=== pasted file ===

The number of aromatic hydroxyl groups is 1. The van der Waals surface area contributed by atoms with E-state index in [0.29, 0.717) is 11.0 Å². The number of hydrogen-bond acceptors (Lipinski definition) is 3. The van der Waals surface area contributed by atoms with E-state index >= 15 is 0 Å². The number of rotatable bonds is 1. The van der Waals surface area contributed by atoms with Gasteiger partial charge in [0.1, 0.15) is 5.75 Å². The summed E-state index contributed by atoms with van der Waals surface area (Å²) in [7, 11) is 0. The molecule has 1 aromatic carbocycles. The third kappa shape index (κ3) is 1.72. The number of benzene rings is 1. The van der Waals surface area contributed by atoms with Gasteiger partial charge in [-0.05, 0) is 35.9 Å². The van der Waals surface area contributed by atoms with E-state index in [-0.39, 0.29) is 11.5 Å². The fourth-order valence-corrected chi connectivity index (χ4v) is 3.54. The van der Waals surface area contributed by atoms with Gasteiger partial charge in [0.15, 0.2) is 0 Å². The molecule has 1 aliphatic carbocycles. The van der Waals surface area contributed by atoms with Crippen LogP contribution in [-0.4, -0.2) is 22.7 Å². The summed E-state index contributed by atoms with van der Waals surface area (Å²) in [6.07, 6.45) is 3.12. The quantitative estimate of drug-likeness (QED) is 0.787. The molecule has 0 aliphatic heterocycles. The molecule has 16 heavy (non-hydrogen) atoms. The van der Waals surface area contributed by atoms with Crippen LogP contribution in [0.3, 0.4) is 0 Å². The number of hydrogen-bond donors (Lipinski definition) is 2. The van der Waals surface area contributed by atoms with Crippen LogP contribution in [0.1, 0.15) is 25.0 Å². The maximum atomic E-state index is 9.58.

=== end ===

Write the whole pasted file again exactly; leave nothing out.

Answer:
The number of aromatic hydroxyl groups is 1. The van der Waals surface area contributed by atoms with E-state index in [0.29, 0.717) is 11.0 Å². The number of hydrogen-bond acceptors (Lipinski definition) is 3. The van der Waals surface area contributed by atoms with E-state index >= 15 is 0 Å². The number of rotatable bonds is 1. The van der Waals surface area contributed by atoms with Gasteiger partial charge in [0.1, 0.15) is 5.75 Å². The summed E-state index contributed by atoms with van der Waals surface area (Å²) in [7, 11) is 0. The molecule has 1 aromatic carbocycles. The third kappa shape index (κ3) is 1.72. The number of benzene rings is 1. The van der Waals surface area contributed by atoms with Gasteiger partial charge in [-0.05, 0) is 35.9 Å². The van der Waals surface area contributed by atoms with E-state index in [-0.39, 0.29) is 11.5 Å². The fourth-order valence-corrected chi connectivity index (χ4v) is 3.54. The van der Waals surface area contributed by atoms with Gasteiger partial charge in [0.15, 0.2) is 0 Å². The molecule has 1 aliphatic carbocycles. The van der Waals surface area contributed by atoms with Crippen LogP contribution in [-0.4, -0.2) is 22.7 Å². The summed E-state index contributed by atoms with van der Waals surface area (Å²) in [6.07, 6.45) is 3.12. The quantitative estimate of drug-likeness (QED) is 0.787. The molecule has 0 aliphatic heterocycles. The molecule has 16 heavy (non-hydrogen) atoms. The van der Waals surface area contributed by atoms with Crippen LogP contribution in [0.3, 0.4) is 0 Å². The number of hydrogen-bond donors (Lipinski definition) is 2. The van der Waals surface area contributed by atoms with Crippen LogP contribution in [0.1, 0.15) is 25.0 Å². The maximum atomic E-state index is 9.58.